Possible Preaching Themes
Possible Scientific Resources
  • Human suffering has been a subject of theological reflection, psychological study, and scientific inquiry for centuries. “Why do people suffer or how do I endure suffering?” are questions that beg for a faith response.
  • Death is an inevitable part of life. For Christians, the death of Jesus Christ reveals the promise of eternal life freely offered to every human person. Hope can be found in the promise of resurrection.
  • One of the last words of Jesus commemorated on Good Friday is “I Thirst” (Jn 19:28). The physical thirst of Jesus, a condition that 1 in 3 human beings throughout the world also experience, can both reveal the deeper spiritual desires of human persons and be a call for social action.
  • The Nature and Treatment of Human Suffering by Michael J. Brescia, MD https://www.chausa.org/publications/health-progress/article/july-august-2018/the-nature-and-treatment-of-human-suffering
  • Suffering is a mingling of the psychological, emotional, and physical
  • Love becomes an important antidote to human suffering
  • Suffering calls for human connection, which can have effects both on the one suffering and one’s family and friends
  • Thanatology is the study of death and the experience of loss. Elizabeth Kubler-Ross offers a model for understanding the stages of grief associated with death: denial, anger, bargaining, depression, and acceptance. https://www.psycom.net/depression.central.grief.html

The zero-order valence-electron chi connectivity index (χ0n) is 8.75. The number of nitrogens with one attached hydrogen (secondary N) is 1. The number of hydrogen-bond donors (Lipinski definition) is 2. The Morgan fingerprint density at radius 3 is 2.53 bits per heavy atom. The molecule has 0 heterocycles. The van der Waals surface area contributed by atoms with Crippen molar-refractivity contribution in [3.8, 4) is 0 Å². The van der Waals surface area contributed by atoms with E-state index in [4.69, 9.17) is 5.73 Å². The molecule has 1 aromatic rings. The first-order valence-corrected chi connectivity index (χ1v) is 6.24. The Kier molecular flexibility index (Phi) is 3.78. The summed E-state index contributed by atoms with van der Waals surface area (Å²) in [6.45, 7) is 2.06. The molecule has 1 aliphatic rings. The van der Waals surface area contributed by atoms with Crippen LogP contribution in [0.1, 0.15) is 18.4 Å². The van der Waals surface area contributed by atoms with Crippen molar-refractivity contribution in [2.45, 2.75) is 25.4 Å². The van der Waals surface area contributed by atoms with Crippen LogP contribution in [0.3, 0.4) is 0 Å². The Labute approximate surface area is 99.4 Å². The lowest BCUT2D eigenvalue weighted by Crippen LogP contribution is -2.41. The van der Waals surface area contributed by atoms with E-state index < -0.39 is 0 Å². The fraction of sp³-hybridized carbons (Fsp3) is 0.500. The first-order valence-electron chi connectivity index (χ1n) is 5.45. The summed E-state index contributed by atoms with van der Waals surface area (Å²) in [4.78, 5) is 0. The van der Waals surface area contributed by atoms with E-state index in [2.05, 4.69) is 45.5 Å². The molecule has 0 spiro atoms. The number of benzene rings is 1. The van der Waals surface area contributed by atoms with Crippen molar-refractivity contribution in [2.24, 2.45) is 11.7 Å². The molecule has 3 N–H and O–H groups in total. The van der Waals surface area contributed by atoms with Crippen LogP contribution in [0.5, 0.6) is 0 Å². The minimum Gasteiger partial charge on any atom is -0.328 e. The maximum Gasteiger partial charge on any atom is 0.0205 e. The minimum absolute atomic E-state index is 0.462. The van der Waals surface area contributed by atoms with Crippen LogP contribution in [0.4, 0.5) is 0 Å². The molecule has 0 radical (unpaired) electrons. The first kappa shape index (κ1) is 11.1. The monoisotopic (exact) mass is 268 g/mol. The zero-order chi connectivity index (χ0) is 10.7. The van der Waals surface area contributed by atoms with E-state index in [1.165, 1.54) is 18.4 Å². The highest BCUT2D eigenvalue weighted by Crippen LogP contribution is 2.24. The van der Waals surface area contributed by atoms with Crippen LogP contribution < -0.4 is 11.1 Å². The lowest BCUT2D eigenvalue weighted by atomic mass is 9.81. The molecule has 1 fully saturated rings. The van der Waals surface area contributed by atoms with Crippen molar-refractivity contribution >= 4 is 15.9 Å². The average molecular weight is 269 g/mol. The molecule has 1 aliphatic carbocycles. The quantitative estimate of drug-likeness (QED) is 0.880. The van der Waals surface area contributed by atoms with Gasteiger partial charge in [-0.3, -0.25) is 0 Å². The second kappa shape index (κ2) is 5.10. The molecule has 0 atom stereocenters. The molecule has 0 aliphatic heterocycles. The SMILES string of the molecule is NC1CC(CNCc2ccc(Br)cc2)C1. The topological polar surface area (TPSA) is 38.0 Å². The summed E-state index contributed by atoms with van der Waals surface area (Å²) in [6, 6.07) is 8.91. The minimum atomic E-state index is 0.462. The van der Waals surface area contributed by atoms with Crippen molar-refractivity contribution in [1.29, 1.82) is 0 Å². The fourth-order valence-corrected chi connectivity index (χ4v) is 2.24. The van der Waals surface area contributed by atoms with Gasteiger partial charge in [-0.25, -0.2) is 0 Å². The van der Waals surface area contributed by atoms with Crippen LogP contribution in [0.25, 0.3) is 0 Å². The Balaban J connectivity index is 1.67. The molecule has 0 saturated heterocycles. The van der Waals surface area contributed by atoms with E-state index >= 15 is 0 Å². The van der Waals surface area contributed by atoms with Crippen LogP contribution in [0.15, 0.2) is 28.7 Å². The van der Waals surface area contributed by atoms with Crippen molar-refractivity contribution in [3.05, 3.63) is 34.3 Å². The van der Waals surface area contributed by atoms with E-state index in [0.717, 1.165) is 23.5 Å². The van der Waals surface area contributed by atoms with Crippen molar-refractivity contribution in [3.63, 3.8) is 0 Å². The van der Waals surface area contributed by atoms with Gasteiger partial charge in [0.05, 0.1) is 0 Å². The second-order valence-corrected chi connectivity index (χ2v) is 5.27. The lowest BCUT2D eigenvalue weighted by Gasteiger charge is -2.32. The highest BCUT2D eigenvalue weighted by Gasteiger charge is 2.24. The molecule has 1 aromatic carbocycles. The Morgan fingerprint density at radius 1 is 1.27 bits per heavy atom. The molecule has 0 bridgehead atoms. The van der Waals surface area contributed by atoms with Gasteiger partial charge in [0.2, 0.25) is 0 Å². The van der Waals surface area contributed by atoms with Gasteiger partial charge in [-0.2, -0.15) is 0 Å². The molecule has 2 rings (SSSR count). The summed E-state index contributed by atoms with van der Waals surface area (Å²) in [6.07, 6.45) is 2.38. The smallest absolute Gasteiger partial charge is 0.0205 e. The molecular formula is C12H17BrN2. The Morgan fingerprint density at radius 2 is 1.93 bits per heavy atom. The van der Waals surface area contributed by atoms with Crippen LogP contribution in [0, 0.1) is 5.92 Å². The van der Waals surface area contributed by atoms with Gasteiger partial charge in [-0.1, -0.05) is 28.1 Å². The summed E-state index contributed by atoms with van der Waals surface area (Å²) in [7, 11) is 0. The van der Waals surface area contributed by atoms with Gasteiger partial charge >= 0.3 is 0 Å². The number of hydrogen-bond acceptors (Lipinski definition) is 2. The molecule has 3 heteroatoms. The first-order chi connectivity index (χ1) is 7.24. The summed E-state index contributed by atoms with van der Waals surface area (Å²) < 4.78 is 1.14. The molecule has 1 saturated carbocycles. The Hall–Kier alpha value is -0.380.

• Grief is a natural response to death and an emotion that can also be experienced because of other life experiences
  • The stages articulated by Kubler-Ross are widely accepted by psychologists and grief counselors
  • The stages of grief are fluid and can occur in unique order for each person
  • Safe drinking water: According to the World Health Organization, 1 in 3 people do not have access to safe drinking water https://www.who.int/news/item/18-06-2019-1-in-3-people-globally-do-not-have-access-to-safe-drinking-water-unicef-who
  • Poor sanitation and lack of clean drinking water contributes to the spread of disease
  • Without water the human body is susceptible to organ failure and other physical side effects (like fatigue and persistent headaches)

Homily Outline Combining Resources

Homily outline on Suffering (taking the 1st path above)

  • The question of suffering has occupied the minds and souls of people throughout history
    • A common question ministers and preachers are often asked to answer is “Why do I have to suffer?”
    • This question, and questions like it, unearth the depth of uncertainty, pain, fear, and grief that suffering can cause
    • For Christians, human suffering can be redemptive and unite one’s own experience of suffering with Jesus’ experience of human suffering
    • Suffering begs for a human and spiritual response; the virtues of hope and love can be powerful antidotes to fight the effects of suffering
  • The Passion Narrative the evangelist John offers reveals the experience of Jesus’ own human suffering. The suffering of Jesus was physical, psychological, emotional, and spiritual